Women have made up over 40 percent of law school students for decades, and now they represent more than half, according to the American Bar Association.
But while the proportion of women in nonpartner roles is beginning to near the 50-50 hurdle, the upper echelons are far more divided.
Only one in five equity partners at the over 300 law firms surveyed by Law360 identified as female — a number that has hardly budged over the past four annual surveys.
"We're seeing significant attrition of women from the profession as a whole and at points where they might reach a leadership position," said Marci Eisenstein, managing partner of Schiff Hardin LLP.
For a variety of reasons, the equity partnership is still the most elusive tier for female lawyers. Issues such as implicit bias and stigma around parenting can get women stuck at the nonequity rung, or cause them to leave private practice altogether for in-house or government roles.
But until the equity partnership changes, private practice as a whole will not be able to shed its status as a largely male-centric industry.
Among attorneys overall, men are twice as likely to be equity partners. Women who do make partner are more likely to have nonequity status than their male counterparts, according to the Glass Ceiling Report.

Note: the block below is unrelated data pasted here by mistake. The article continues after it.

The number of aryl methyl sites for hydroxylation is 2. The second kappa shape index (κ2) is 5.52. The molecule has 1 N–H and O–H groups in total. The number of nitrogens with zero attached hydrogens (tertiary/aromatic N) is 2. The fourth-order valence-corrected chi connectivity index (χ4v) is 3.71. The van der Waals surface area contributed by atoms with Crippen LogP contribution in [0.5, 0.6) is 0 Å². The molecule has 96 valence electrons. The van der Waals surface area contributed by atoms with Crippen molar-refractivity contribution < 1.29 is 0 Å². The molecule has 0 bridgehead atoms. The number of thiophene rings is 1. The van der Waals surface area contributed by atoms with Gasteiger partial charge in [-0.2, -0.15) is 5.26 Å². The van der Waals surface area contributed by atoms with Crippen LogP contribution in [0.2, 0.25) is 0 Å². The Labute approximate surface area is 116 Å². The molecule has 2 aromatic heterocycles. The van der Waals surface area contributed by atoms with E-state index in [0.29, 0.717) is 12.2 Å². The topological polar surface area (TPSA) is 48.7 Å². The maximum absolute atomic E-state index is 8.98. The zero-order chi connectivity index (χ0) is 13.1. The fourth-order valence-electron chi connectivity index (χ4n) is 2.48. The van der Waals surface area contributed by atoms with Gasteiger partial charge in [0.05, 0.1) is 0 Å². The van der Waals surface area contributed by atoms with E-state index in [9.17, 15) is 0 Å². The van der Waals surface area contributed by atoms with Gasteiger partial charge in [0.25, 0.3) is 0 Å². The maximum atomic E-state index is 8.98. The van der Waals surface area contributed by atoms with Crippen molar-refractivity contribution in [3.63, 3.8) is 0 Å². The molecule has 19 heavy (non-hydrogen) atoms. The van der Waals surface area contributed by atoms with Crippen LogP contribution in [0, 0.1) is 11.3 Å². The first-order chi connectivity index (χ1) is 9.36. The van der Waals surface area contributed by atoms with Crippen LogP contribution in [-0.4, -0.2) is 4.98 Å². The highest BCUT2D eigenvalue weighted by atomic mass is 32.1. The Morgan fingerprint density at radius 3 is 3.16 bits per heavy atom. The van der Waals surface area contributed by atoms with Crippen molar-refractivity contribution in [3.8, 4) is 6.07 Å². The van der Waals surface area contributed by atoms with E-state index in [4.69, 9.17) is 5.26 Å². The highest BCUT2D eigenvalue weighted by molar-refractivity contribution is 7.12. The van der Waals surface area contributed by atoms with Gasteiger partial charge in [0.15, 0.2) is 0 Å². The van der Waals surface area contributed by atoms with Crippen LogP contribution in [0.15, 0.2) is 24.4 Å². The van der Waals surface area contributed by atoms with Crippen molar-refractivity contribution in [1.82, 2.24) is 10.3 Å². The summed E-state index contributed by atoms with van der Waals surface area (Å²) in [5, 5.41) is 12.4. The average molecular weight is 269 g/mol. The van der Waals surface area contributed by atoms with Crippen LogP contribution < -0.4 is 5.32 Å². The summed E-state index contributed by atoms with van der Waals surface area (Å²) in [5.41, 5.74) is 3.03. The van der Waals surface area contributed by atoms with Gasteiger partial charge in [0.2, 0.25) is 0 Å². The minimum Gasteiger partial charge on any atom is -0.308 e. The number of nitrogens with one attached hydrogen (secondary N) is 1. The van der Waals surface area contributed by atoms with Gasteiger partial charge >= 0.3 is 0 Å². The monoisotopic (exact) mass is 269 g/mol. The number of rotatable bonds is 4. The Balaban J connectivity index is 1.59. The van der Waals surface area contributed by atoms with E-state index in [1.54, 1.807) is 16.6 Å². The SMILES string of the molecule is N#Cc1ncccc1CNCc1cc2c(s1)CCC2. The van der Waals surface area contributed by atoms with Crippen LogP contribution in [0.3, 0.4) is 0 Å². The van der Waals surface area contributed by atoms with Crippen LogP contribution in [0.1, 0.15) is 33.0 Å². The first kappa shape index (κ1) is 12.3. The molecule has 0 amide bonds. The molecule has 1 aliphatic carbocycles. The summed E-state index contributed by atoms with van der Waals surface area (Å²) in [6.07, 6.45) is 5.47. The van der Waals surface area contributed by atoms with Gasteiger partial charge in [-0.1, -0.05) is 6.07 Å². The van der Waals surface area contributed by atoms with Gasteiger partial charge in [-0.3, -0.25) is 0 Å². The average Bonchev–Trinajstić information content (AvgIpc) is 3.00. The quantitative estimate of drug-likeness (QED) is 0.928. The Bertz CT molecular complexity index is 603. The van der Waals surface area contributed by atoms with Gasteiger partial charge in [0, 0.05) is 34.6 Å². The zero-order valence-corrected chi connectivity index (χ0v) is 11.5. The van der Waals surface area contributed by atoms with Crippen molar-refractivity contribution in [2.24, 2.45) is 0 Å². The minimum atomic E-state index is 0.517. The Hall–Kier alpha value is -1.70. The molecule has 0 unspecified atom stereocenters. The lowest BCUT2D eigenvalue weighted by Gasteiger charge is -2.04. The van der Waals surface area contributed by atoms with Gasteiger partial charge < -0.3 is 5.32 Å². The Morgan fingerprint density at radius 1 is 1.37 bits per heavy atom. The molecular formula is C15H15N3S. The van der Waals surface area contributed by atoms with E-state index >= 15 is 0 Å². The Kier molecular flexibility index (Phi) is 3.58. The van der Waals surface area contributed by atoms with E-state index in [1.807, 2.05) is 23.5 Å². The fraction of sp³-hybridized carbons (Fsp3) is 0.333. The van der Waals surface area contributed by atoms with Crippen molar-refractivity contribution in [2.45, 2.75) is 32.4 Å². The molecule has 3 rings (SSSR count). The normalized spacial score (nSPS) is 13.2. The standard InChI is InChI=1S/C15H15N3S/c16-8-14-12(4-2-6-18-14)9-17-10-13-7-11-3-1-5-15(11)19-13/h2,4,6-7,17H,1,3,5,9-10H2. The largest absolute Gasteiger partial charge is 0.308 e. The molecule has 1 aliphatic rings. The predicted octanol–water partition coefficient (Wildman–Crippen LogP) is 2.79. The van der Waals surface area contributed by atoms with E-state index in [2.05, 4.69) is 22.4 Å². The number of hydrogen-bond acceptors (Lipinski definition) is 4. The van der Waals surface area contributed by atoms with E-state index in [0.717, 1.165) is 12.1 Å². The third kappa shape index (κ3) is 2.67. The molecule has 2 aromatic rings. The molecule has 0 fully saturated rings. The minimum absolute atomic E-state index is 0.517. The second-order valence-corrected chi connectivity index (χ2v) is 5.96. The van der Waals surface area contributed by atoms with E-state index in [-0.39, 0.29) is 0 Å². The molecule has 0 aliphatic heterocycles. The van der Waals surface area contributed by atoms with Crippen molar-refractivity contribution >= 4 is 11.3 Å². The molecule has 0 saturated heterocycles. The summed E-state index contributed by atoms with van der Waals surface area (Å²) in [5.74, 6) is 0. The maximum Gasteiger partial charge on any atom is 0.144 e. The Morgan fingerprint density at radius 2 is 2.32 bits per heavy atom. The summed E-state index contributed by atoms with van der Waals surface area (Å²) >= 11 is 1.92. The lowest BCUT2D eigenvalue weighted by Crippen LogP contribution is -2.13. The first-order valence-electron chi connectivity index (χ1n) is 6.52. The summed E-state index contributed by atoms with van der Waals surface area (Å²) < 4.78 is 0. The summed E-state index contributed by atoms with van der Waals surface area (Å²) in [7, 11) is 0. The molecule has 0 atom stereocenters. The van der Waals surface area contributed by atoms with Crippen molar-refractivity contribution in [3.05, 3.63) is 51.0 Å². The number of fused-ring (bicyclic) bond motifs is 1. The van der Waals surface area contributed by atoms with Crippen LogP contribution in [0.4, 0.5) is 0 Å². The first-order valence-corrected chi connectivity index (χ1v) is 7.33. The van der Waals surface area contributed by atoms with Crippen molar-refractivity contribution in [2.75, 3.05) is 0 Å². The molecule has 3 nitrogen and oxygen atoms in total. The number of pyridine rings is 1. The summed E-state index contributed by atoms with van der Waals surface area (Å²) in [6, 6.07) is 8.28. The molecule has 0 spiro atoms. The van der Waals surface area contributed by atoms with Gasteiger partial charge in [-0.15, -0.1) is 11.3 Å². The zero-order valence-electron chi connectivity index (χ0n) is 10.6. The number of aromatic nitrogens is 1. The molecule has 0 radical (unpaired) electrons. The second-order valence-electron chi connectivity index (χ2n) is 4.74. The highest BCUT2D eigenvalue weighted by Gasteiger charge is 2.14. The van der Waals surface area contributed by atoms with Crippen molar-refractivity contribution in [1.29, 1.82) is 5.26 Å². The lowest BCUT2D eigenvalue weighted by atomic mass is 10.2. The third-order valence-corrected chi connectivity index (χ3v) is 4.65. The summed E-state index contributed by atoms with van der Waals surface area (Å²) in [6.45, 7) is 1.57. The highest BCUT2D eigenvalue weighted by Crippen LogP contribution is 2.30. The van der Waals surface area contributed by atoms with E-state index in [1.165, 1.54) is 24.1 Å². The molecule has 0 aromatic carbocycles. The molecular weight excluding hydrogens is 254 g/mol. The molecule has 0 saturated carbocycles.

But the picture isn't the same across the board.
At the firms on this list, women make up over one in four equity partners and over 40 percent of the entire lawyer workforce — compared with just over 35 percent of attorneys across all firms surveyed.
Some firms — such as Fragomen, Del Rey, Bernsen & Loewy LLP and Adelson Testan Brundo Novell & Jimenez PC — have more than doubled the industry average in terms of female representation at the equity partner level.
Here are this year's Ceiling Smashers.
--Additional reporting by Natalie Rodriguez. Editing by Jocelyn Allison, Jeremy Barker and Aaron Pelc.
Methodology: Law360 surveyed more than 300 U.S. firms, or vereins with a U.S. component, about their overall and female headcount numbers as of Dec. 31, 2017. Only U.S.-based attorneys were included in the survey, and firms must have at least 20 U.S.-based attorneys to participate. Firms are ranked based on their percentage of U.S. equity partners that identify as female. Firms that declined to disclose their equity partnership gender data were not eligible for the ranking.
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